This poem was written in 2012.
Cameron and Clegg at Downing street,
Last meeting before Christmas done.
Nick puts on his coat to leave
And Cameron stops him with ‘Nick.’
‘Hmm?’ ‘Just one thing, chum, a question –
Do you believe in God?’
A pause, and Clegg answers hesitantly,
‘Actually I don’t. Since my youth I’ve been an atheist
I’ve never had much use
For bells and smells and promises
Which life itself can’t keep. I read
The works of Samuel Beckett, who would’ve
Prayed to God but -’
‘He doesn’t exist,’ says Cameron.
Then Clegg: ‘Surprised you know the quote.
I don’t believe in God, but
In the interests of full disclosure I should state
My sons are being raised Catholic.’
Nick goes further into his coat, then farther
To the door; at which point he turns, seeing
David stood in the room’s middle
Blowing his cheeks out,
Face puffy and red-eyed
From tiredness and overwork.
‘And you?’ after a moment Nick asks.
‘Oh it comes and goes.
I like to read the Bible…
I’m a cultural Christian…
But I wouldn’t say I believe.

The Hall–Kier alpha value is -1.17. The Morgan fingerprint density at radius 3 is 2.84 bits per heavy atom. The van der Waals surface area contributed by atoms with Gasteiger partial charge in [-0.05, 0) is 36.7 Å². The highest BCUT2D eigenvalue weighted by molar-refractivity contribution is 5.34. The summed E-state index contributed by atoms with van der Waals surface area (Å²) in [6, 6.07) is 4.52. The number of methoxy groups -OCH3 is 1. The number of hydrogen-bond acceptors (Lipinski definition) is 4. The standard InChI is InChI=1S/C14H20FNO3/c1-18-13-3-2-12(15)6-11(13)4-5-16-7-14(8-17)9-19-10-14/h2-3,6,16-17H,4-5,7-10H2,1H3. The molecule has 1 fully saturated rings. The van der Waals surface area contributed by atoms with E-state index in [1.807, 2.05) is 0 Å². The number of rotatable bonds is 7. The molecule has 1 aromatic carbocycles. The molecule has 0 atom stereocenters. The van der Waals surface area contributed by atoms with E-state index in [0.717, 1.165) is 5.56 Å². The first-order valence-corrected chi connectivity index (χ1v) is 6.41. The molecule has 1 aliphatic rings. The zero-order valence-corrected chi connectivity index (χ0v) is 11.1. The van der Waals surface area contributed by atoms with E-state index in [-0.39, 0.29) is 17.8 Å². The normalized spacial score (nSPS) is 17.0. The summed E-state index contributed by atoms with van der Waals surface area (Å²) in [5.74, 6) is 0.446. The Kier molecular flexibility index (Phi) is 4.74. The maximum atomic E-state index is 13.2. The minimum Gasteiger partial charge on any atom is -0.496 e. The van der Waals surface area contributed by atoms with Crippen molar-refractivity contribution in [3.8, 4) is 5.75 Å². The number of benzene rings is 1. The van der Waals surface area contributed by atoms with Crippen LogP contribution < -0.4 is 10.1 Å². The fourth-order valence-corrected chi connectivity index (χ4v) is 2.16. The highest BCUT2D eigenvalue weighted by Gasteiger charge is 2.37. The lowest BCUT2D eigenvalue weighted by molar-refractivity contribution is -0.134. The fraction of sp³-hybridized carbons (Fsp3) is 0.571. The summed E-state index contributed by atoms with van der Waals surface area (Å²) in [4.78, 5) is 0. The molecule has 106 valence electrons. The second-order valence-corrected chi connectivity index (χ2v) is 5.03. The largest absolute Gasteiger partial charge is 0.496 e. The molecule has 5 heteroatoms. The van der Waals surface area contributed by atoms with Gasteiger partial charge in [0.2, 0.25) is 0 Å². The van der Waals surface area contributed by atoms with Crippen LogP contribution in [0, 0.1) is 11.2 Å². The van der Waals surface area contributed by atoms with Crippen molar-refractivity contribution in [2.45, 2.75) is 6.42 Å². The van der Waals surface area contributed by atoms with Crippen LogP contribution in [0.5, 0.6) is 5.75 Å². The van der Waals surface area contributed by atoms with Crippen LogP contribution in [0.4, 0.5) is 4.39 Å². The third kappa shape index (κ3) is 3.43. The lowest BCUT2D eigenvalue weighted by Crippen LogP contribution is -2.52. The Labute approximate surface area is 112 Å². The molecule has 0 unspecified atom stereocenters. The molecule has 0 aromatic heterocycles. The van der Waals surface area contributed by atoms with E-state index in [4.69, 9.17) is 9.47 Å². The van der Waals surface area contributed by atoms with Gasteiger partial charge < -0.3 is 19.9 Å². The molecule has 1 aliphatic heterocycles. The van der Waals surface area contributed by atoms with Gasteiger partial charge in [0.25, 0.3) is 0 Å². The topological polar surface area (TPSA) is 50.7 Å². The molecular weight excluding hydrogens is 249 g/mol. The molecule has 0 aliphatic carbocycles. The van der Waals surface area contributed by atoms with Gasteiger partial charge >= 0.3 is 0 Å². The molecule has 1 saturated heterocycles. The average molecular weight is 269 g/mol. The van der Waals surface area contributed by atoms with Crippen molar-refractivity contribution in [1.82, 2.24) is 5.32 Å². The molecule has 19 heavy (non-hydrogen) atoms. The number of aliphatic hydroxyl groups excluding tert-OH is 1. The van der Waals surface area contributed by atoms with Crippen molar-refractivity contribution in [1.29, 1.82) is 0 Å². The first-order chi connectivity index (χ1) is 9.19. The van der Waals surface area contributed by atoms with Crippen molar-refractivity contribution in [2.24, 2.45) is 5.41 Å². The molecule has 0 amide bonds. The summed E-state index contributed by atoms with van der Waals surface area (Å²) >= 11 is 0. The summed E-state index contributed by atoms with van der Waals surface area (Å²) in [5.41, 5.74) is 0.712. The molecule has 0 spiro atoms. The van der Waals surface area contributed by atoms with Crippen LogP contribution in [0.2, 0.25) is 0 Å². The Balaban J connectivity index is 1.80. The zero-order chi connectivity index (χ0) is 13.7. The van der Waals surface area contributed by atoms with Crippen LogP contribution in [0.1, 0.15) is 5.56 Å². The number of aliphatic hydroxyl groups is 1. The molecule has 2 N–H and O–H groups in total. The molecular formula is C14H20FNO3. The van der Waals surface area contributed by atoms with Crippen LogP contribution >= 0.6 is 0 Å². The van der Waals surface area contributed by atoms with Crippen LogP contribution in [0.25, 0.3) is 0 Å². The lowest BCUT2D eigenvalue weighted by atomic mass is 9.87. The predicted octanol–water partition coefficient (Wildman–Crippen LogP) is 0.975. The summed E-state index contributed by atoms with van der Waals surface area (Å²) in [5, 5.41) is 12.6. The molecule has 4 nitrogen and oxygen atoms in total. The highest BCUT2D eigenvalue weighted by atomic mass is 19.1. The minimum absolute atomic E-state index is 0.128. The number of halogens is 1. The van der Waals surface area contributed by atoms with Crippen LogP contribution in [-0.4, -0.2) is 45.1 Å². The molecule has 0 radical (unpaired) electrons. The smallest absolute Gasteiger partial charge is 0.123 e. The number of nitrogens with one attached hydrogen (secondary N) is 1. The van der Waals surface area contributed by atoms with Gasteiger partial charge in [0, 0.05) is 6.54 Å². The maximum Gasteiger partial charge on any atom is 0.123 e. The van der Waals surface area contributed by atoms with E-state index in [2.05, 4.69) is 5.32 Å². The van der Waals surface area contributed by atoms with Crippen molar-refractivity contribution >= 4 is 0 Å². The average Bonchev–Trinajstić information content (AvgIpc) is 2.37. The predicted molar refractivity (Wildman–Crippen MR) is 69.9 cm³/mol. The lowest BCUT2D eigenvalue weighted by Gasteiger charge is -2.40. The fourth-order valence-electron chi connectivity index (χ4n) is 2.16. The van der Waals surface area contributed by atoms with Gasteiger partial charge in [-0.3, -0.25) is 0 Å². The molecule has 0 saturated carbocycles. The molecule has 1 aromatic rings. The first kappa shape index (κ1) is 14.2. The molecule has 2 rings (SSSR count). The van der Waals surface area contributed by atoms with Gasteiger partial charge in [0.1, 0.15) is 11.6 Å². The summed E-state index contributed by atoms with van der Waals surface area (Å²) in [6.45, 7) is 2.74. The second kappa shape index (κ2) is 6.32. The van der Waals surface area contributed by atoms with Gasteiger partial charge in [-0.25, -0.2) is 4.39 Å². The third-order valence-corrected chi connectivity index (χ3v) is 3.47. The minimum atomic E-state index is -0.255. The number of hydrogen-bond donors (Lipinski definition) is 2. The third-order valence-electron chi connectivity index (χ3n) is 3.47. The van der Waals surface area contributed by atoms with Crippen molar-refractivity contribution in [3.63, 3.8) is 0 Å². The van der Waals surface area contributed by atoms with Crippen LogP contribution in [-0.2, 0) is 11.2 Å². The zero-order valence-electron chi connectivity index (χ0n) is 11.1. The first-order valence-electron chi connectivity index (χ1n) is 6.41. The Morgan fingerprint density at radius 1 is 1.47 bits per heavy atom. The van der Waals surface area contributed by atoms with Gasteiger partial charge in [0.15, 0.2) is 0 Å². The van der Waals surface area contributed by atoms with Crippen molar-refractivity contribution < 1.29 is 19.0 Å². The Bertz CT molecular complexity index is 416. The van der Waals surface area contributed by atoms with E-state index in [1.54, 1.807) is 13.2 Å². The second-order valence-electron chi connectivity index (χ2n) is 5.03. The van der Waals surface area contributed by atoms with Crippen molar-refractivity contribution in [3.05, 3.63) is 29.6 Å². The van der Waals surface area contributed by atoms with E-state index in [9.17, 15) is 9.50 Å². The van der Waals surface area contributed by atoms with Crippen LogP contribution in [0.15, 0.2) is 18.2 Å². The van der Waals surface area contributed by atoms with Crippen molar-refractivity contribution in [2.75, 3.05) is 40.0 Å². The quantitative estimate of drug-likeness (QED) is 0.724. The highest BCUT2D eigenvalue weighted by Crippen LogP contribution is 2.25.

Increasingly I find in meetings
My mind hovers above the fray,
In our interminable monetary discussions
I end up somewhere else.
The scene I see is seashores
And families playing there;
Ice cream on children’s faces,
Wasps in the orange juice.
I believe, I think I realize,
In a very British God –
A kind of aquatic protector
Who keeps this island safe.
I operate in a basic wavering
Position of vague belief;
You could say I’m a coalition
Of certainty and doubt.’
Nick nods and turns back to the door,
Then holds just another tick.
‘We should talk about these things more often,
It might help us win the day.’
Cameron gives a half-smile then says, at last
‘Give my love to your family
And enjoy the Christmas break.’